The day ratings for television channels showing 'aliens stealing goats from earth' start falling, they will scramble to change their content, says Utkarsh Mishra.
Last year when television actress Pratyusha Banerjee committed suicide under mysterious circumstances, actress and wannabe politician Rakhi Sawant announced that she would disclose some 'secret and important information' that would 'expose the reality behind her death'.
The stage was set, journalists were waiting for the 'expose', when Rakhi arrived with a ceiling fan. She said the reason behind Pratyusha's suicide was the ceiling fan from which she hanged herself.
'This is the reason behind suicides of our sisters, daughters and daughters-in-law. I would request Modiji to ban these ceiling fans,'Rakhi said.
The journalists waiting for a 'revelation' were taken for a ride. Furious, some of them asked Rakhi if her next demand would be a ban on kitchen knives.
Rakhi stood her ground, was chided and made fun of on national television for half-a-day.
But she got what she wanted, a fair amount of media coverage; even if it came by virtually mocking an unfortunate suicide.
On the other hand, the Class 10 girls of Rewari in Haryana who went on a hunger strike to get their school upgraded remained undiscovered by television cameras until the state government responded to their request.
We may make fun of the Rakhi Sawants out there, but we can't deny that whenever they do something crazy like this, the television cameras move towards them.
And this happens because we like to watch this craziness and then criticise or joke about it.
How else can television channels showing 'aliens stealing goats from earth' or 'Om Puri's ghost in Pakistan' get the highest TRP ratings?
Similar is the episode involving singer Abhijeet Bhattacharya.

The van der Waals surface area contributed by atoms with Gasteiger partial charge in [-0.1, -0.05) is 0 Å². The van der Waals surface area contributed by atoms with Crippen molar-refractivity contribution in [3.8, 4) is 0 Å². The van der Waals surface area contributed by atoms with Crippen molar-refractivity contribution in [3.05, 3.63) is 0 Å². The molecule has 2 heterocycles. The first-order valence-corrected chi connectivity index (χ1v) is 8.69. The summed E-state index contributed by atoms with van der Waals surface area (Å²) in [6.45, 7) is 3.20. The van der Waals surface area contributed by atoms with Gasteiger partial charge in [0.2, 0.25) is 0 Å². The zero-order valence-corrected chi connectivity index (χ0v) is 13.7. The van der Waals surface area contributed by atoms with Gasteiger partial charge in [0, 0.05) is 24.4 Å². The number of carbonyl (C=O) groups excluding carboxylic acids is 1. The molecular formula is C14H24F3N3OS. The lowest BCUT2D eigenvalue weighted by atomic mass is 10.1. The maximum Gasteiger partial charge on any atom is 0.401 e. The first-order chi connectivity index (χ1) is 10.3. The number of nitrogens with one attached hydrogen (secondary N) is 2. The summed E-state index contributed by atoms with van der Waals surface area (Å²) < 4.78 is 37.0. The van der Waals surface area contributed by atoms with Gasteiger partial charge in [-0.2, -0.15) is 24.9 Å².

After he started making controversial statements on social media, the news television channels started inviting him for their heated panel discussions.
To be fair, Abhijeet has every right to express his opinions on social media, however bigoted or extreme they might be.
But why should a news channel invite him to a 'debate' on Pakistan?
What insight can he give into India-Pakistan relations apart from making provocative statements and giving the channel much-needed ratings?
In that pursuit, such people also get what they want -- constant media coverage. And the consumer becomes the only loser.
But doesn't the consumer also share the blame?
That people watch such programmes not only on television, but also on the Internet is evident from their high YouTube views.
An Indian like me doesn't know if Abhijeet, Rakhi Sawant or other such people actually like what they portray themselves as on social platforms.
It is possible that while acting or defending a particular point of view in public for so long, they actually start believing in it.
One thing is clear -- they become the darlings of rating-hungry television channels only because people watch them.
Many of us often grumble that television news channels dosn't show what needs to be shown and that channels love creating these controversies, why else would someone insert a mic into Ajay Devgan's mouth to get his views on demonetisation?
Channels, on the other hand, claim they show what people like to watch.
But it is not a chicken and egg situation. The day the ratings of these channels showing 'aliens stealing goats from earth' start falling, they will scramble to change their content.
Therefore, the responsibility rests on us: The consumer. That we don't tune into channels which take a Twitter fight to their studios no matter how 'nationalistic' the anchor of the show claims s/he is.
Channels rationalise their content by their perspective of 'what people like to watch.' To change that perspective is completely in our hands.
And be certain that once this perspective changes for the better, no more Abhijeets or Rakhi Sawants will be seen behaving in this manner.